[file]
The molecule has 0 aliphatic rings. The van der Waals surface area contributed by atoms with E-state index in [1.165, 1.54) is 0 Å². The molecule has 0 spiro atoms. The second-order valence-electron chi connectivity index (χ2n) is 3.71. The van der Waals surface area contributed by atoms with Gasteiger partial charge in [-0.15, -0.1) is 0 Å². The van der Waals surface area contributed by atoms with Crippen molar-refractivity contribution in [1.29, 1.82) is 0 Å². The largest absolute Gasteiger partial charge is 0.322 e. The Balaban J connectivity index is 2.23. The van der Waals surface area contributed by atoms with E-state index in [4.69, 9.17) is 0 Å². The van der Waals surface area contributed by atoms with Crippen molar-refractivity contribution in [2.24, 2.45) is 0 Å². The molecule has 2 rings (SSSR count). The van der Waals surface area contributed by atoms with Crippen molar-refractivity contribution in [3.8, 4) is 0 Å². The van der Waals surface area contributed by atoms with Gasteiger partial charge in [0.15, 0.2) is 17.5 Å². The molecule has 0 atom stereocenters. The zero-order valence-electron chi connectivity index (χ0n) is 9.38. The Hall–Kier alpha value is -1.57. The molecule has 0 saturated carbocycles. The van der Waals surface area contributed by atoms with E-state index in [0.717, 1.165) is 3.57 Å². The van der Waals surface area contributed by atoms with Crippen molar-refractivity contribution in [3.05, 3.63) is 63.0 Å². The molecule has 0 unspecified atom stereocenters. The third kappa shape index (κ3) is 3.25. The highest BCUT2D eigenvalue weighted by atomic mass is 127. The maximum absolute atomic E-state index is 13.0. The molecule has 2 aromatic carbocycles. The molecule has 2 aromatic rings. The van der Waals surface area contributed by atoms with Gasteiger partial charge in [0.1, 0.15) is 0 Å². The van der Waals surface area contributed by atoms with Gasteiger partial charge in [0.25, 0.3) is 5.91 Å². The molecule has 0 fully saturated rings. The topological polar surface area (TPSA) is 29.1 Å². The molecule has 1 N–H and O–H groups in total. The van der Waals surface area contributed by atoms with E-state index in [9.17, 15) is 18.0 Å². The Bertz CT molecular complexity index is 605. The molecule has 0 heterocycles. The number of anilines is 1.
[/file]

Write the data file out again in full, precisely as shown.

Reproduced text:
The molecule has 0 aliphatic rings. The van der Waals surface area contributed by atoms with E-state index in [1.165, 1.54) is 0 Å². The molecule has 0 spiro atoms. The second-order valence-electron chi connectivity index (χ2n) is 3.71. The van der Waals surface area contributed by atoms with Gasteiger partial charge in [-0.15, -0.1) is 0 Å². The van der Waals surface area contributed by atoms with Crippen molar-refractivity contribution in [1.29, 1.82) is 0 Å². The largest absolute Gasteiger partial charge is 0.322 e. The Balaban J connectivity index is 2.23. The van der Waals surface area contributed by atoms with E-state index in [4.69, 9.17) is 0 Å². The van der Waals surface area contributed by atoms with Crippen molar-refractivity contribution in [2.24, 2.45) is 0 Å². The molecule has 2 rings (SSSR count). The van der Waals surface area contributed by atoms with Crippen molar-refractivity contribution in [3.8, 4) is 0 Å². The van der Waals surface area contributed by atoms with Gasteiger partial charge in [0.15, 0.2) is 17.5 Å². The molecule has 0 atom stereocenters. The zero-order valence-electron chi connectivity index (χ0n) is 9.38. The Hall–Kier alpha value is -1.57. The molecule has 0 saturated carbocycles. The van der Waals surface area contributed by atoms with E-state index in [0.717, 1.165) is 3.57 Å². The van der Waals surface area contributed by atoms with Crippen molar-refractivity contribution in [3.05, 3.63) is 63.0 Å². The molecule has 0 unspecified atom stereocenters. The third kappa shape index (κ3) is 3.25. The highest BCUT2D eigenvalue weighted by atomic mass is 127. The maximum absolute atomic E-state index is 13.0. The molecule has 2 aromatic carbocycles. The molecule has 2 aromatic rings. The van der Waals surface area contributed by atoms with Gasteiger partial charge in [0.1, 0.15) is 0 Å². The van der Waals surface area contributed by atoms with Gasteiger partial charge in [0.25, 0.3) is 5.91 Å². The molecule has 0 fully saturated rings. The topological polar surface area (TPSA) is 29.1 Å². The molecule has 1 N–H and O–H groups in total. The van der Waals surface area contributed by atoms with E-state index in [9.17, 15) is 18.0 Å². The Bertz CT molecular complexity index is 605. The molecule has 0 heterocycles. The number of anilines is 1.